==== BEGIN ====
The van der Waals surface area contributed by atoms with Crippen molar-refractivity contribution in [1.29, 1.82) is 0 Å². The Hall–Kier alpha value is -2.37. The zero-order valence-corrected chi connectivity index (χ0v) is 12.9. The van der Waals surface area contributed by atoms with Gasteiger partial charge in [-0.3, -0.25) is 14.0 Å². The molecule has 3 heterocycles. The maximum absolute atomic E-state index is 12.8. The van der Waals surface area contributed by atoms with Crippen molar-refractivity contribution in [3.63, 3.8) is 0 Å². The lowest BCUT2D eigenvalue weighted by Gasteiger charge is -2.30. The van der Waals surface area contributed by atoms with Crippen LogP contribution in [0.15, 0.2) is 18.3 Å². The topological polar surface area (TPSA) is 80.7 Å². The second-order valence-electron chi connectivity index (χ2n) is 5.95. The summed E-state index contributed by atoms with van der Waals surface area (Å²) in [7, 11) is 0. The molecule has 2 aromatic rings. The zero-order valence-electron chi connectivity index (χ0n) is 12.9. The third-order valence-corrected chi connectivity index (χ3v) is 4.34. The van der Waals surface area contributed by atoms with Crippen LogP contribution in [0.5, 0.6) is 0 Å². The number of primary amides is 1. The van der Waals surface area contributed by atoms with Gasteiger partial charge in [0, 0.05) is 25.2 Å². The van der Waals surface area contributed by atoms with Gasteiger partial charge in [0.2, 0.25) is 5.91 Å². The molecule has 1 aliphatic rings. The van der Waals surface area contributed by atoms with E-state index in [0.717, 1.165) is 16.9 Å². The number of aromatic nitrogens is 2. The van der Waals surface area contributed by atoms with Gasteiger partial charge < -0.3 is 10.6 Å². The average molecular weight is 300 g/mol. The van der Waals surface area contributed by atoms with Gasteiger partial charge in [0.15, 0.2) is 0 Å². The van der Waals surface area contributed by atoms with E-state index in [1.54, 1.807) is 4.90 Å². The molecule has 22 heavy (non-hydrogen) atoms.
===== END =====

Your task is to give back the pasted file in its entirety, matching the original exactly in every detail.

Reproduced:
The van der Waals surface area contributed by atoms with Crippen molar-refractivity contribution in [1.29, 1.82) is 0 Å². The Hall–Kier alpha value is -2.37. The zero-order valence-corrected chi connectivity index (χ0v) is 12.9. The van der Waals surface area contributed by atoms with Gasteiger partial charge in [-0.3, -0.25) is 14.0 Å². The molecule has 3 heterocycles. The maximum absolute atomic E-state index is 12.8. The van der Waals surface area contributed by atoms with Crippen molar-refractivity contribution in [3.63, 3.8) is 0 Å². The lowest BCUT2D eigenvalue weighted by Gasteiger charge is -2.30. The van der Waals surface area contributed by atoms with Crippen LogP contribution in [0.15, 0.2) is 18.3 Å². The topological polar surface area (TPSA) is 80.7 Å². The second-order valence-electron chi connectivity index (χ2n) is 5.95. The summed E-state index contributed by atoms with van der Waals surface area (Å²) in [7, 11) is 0. The molecule has 2 aromatic rings. The zero-order valence-electron chi connectivity index (χ0n) is 12.9. The third-order valence-corrected chi connectivity index (χ3v) is 4.34. The van der Waals surface area contributed by atoms with Crippen LogP contribution in [0.5, 0.6) is 0 Å². The number of primary amides is 1. The van der Waals surface area contributed by atoms with Gasteiger partial charge in [0, 0.05) is 25.2 Å². The van der Waals surface area contributed by atoms with Gasteiger partial charge in [0.2, 0.25) is 5.91 Å². The molecule has 1 aliphatic rings. The van der Waals surface area contributed by atoms with E-state index in [0.717, 1.165) is 16.9 Å². The number of aromatic nitrogens is 2. The van der Waals surface area contributed by atoms with Gasteiger partial charge < -0.3 is 10.6 Å². The average molecular weight is 300 g/mol. The van der Waals surface area contributed by atoms with Gasteiger partial charge in [0.15, 0.2) is 0 Å². The van der Waals surface area contributed by atoms with E-state index in [1.54, 1.807) is 4.90 Å². The molecule has 22 heavy (non-hydrogen) atoms.